We live in an amazing time. When, in the history of humanity, has there ever been such cultural pressure (and opportunity) for women to create their own identity, meaning, and purpose? Their default position and role within societal structures has typically and historically been one that entails their utility as mother, caregiver, and housewife—all cultural constructs that likely emerged from lower biological drives and that have evolved to exist primarily in the form of relationships to family, to husband, and as part of a marriage.
If we view marriage and the role of the traditional housewife as a form of cultural technology, it is an obsolete piece of technology—no more useful than the vacuum tubes in an old radio from the 1930s. As these vacuum tubes gave way to transistors and those to silicon chips, so too marriage is giving way to other forms of cultural technology. (See the SCOTUS decision on DOMA.)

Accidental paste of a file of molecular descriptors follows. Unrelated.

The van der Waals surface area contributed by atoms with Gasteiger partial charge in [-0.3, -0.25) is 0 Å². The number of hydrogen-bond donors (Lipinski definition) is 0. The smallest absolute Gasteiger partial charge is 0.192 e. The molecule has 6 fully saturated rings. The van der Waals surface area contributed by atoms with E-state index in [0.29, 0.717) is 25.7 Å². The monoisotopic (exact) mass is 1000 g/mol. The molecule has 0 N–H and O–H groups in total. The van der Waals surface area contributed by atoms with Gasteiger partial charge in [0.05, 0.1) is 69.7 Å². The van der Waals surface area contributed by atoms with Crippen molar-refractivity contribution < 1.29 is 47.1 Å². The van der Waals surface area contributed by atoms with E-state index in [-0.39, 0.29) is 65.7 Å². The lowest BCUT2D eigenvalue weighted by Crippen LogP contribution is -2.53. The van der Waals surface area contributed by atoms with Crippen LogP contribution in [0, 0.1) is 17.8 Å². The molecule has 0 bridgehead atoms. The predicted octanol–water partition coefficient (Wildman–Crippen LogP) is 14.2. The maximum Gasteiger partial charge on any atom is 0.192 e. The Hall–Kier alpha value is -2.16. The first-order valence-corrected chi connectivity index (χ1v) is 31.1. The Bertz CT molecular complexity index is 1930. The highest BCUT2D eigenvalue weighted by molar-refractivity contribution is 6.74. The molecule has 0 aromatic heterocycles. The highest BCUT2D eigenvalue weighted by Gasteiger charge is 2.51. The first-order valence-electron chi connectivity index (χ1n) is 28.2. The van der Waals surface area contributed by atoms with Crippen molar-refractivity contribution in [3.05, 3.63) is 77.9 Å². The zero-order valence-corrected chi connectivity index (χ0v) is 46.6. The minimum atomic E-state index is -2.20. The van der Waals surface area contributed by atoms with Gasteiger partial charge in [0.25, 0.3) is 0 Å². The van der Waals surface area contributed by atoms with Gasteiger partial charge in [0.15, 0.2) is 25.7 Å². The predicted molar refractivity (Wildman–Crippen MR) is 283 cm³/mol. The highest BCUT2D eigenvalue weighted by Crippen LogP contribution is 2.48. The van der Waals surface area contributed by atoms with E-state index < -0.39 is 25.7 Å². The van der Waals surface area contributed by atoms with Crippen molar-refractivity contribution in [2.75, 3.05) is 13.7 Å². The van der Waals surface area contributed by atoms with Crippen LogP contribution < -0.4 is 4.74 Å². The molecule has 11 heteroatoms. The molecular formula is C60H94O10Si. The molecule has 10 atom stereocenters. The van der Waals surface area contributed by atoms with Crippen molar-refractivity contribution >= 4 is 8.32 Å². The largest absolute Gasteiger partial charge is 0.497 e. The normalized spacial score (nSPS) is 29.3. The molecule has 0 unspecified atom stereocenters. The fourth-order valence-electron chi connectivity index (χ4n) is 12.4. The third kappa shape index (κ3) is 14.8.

Our culture is experiencing this transition right now. With the advent and proliferation of those aforementioned modern amenities and technologies, the housewife and marriage itself have become (and are becoming) obsolete pieces of cultural technology. If we view these pieces of cultural technology as extensions of a woman’s identity, meaning, and purpose, women have been and are experiencing a loss; it is a loss that exists in the form of their own obsolescence. Prior generations of women, unlike today’s generation, did not have to concern themselves with creating an identity, meaning, and purpose, at least not to the extent required today. Such things were built in to the culture for them. They could simply rely on the old cultural technology of marriage, housewifery and reproductive duties to find relevance and a sort of fulfillment. Given that such things as marriage and traditional gender roles are becoming less relevant, women are now confronting this sort of obsolescence.